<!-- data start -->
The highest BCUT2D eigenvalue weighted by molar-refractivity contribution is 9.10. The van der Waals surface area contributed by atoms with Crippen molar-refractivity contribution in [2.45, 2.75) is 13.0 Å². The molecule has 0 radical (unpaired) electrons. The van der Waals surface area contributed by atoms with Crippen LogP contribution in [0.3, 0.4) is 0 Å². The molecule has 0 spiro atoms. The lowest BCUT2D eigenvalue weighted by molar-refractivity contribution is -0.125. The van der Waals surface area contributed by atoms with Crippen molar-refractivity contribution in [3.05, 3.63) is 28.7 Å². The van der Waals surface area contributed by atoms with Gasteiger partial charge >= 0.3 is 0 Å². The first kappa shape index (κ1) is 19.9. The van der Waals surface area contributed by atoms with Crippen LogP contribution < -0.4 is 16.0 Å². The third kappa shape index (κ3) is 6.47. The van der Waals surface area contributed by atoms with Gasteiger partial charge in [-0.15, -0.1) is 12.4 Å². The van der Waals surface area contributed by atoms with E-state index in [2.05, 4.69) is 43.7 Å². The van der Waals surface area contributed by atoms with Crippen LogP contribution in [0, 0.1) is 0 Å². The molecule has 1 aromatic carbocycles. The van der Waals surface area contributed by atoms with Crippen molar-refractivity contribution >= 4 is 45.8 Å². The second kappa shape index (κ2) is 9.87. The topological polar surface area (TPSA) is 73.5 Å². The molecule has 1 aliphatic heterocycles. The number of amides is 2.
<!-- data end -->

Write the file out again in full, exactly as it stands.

The highest BCUT2D eigenvalue weighted by molar-refractivity contribution is 9.10. The van der Waals surface area contributed by atoms with Crippen molar-refractivity contribution in [2.45, 2.75) is 13.0 Å². The molecule has 0 radical (unpaired) electrons. The van der Waals surface area contributed by atoms with Crippen LogP contribution in [0.3, 0.4) is 0 Å². The molecule has 0 spiro atoms. The lowest BCUT2D eigenvalue weighted by molar-refractivity contribution is -0.125. The van der Waals surface area contributed by atoms with Crippen molar-refractivity contribution in [3.05, 3.63) is 28.7 Å². The van der Waals surface area contributed by atoms with Gasteiger partial charge >= 0.3 is 0 Å². The first kappa shape index (κ1) is 19.9. The van der Waals surface area contributed by atoms with Crippen LogP contribution < -0.4 is 16.0 Å². The third kappa shape index (κ3) is 6.47. The van der Waals surface area contributed by atoms with Gasteiger partial charge in [-0.15, -0.1) is 12.4 Å². The van der Waals surface area contributed by atoms with E-state index in [2.05, 4.69) is 43.7 Å². The van der Waals surface area contributed by atoms with Crippen LogP contribution in [0, 0.1) is 0 Å². The molecule has 1 aromatic carbocycles. The van der Waals surface area contributed by atoms with Crippen molar-refractivity contribution >= 4 is 45.8 Å². The second kappa shape index (κ2) is 9.87. The topological polar surface area (TPSA) is 73.5 Å². The molecule has 1 aliphatic heterocycles. The number of amides is 2.